13 Dutch Auction Underwriting Underwriter accepts a series of bids that include number of shares and price per share. The price that everyone pays is the highest price that will result in all shares being sold. There is an incentive to bid high to make sure you get in on the auction but knowing that you will probably pay a lower price than you bid. The Treasury has used Dutch auctions for years. Google was the first large Dutch auction IPO.

14 IPO Underpricing May be difficult to price an IPO because there is not a current market price available. Private companies tend to have more asymmetric information than companies that are already publicly traded. Underwriters want to ensure that, on average, their clients earn a good return on IPOs. Underpricing causes the issuer to “leave money on the table.”

15 4 The Announcement of New Equity and the Value of the Firm The market value of existing equity drops on the announcement of a new issue of common stock. Reasons include – Managerial Information Since the managers are the insiders, perhaps they are selling new stock because they think it is overpriced. – Debt Capacity If the market infers that the managers are issuing new equity to reduce their debt-equity ratio due to the specter of financial distress, the stock price will fall. – Falling Earnings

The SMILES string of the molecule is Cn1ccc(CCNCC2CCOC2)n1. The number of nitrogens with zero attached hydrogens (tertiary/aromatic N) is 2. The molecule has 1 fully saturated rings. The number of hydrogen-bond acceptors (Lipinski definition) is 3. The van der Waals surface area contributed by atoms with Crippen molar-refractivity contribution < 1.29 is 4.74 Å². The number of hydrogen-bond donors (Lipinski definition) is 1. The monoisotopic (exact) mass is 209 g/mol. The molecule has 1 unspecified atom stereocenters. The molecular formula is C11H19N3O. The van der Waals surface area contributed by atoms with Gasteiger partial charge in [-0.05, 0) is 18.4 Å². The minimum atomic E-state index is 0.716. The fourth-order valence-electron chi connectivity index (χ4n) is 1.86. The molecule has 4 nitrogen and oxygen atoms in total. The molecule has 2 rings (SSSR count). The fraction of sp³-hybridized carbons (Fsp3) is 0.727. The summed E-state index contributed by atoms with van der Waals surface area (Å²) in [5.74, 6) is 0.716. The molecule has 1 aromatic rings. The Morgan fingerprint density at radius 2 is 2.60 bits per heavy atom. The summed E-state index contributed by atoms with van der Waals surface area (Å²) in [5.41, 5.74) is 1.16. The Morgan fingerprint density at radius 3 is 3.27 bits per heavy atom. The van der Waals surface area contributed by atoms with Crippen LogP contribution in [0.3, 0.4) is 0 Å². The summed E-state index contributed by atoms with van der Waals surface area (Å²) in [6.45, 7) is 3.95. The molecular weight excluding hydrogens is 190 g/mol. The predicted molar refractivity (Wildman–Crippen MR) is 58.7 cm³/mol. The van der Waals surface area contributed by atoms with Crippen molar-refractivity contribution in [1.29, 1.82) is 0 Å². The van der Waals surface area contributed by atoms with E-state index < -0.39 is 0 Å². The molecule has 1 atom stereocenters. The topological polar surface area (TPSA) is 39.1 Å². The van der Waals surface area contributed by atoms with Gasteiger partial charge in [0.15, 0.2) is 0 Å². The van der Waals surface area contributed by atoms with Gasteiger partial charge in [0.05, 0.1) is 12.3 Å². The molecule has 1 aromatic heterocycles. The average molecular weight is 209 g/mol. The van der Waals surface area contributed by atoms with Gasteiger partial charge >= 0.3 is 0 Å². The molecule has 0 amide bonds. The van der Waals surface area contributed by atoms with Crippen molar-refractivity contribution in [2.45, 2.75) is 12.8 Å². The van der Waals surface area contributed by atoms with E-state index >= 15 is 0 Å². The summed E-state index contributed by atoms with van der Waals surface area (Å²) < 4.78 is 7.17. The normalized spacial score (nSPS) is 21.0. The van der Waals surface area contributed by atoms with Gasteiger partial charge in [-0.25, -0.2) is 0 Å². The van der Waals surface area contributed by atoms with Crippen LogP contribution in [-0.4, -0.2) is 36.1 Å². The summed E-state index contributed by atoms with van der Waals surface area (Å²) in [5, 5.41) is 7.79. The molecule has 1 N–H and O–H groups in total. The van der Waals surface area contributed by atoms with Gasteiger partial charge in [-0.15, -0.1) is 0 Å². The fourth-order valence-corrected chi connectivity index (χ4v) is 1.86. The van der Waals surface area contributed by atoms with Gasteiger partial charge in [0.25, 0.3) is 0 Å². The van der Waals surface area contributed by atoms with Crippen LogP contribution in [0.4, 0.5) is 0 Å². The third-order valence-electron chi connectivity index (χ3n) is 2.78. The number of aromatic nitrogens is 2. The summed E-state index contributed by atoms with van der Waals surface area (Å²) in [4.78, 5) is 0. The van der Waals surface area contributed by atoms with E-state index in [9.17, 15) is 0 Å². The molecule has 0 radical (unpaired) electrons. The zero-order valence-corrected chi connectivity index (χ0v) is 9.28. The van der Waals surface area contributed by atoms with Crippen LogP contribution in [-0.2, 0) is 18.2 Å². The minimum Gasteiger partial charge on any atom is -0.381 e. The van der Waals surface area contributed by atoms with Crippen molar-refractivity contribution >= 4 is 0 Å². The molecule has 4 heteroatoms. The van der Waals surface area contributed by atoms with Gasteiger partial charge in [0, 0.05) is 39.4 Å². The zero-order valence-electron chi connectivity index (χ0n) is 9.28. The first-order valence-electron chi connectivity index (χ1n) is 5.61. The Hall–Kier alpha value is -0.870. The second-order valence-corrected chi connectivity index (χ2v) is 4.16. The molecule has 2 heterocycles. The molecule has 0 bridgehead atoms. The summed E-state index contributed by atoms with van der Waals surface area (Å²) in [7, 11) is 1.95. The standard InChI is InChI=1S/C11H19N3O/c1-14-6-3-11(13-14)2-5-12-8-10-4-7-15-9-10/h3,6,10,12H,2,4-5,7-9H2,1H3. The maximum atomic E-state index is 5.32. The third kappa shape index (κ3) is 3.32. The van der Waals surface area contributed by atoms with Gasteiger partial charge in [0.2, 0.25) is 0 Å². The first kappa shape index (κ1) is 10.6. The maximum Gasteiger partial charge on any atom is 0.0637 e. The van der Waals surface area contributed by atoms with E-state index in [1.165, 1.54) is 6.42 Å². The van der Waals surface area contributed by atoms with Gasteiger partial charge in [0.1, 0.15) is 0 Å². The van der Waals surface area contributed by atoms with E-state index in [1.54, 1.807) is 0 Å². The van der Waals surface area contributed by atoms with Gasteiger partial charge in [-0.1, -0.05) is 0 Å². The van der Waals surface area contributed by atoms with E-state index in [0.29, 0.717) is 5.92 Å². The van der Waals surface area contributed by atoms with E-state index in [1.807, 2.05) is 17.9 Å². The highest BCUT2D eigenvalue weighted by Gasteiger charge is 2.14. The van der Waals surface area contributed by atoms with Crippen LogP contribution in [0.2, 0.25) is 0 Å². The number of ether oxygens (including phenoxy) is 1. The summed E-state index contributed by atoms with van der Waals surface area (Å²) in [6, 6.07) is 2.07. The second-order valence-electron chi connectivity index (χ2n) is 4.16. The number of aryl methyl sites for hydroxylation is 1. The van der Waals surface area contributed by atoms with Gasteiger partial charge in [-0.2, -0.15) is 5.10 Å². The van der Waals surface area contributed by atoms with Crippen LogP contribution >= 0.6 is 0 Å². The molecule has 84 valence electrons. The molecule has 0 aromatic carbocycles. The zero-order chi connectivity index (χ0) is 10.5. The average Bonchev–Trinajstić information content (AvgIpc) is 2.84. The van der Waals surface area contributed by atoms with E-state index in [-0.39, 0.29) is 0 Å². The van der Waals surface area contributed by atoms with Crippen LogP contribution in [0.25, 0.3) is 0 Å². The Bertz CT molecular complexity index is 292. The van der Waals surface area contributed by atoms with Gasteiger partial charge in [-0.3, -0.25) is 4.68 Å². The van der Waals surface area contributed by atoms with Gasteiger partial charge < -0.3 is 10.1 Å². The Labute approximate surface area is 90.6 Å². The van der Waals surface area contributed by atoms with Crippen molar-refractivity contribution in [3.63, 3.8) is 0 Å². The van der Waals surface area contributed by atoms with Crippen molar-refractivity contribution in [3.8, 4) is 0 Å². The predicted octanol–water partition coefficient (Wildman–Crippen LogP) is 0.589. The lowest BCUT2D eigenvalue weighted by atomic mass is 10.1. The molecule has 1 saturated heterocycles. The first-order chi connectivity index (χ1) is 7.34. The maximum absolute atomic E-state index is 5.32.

16 5 The Cost of New Issues 1.Spread or underwriting discount 2.Other direct expenses 3.Indirect expenses 4.Abnormal returns 5.Underpricing 6.Green Shoe Option

17 The Costs of Equity Public Offerings Proceeds Direct CostsUnderpricing (in millions)SEOsIPOsIPOs 2 - 9.992.88%15.36%18.18% 10 - 19.998.81%11.63%10.02% 20 - 39.997.24%9.81%17.91% 40 - 59.996.20%9.21%29.57% 60 - 79.995.81%8.65%39.20% 80 - 99.995.56%8.34%45.36% 100 - 199.995.00%7.67%37.10% 200 - 499.994.26%6.72%17.72% 500 and up3.64%5.15%12.19%

18 6 Rights If a preemptive right is contained in the firm’s articles of incorporation, the firm must offer any new issue of common stock first to existing shareholders. This allows shareholders to maintain their percentage ownership if they so desire.

19 Mechanics of Rights Offerings The management of the firm must decide: – The exercise price (the price existing shareholders must pay for new shares). – How many rights will be required to purchase one new share of stock. These rights have value: – Shareholders can either exercise their rights or sell their rights.

20 Rights Offering Example Popular Delusions, Inc. is proposing a rights offering. There are 200,000 shares outstanding trading at $25 each. There will be 10,000 new shares issued at a $20 subscription price. What is the new market value of the firm? What is the ex-rights price? What is the value of a right?

21 What is the new market value of the firm? There are 200,000 outstanding shares at $25 each. There will be 10,000 new shares issued at a $20 subscription price.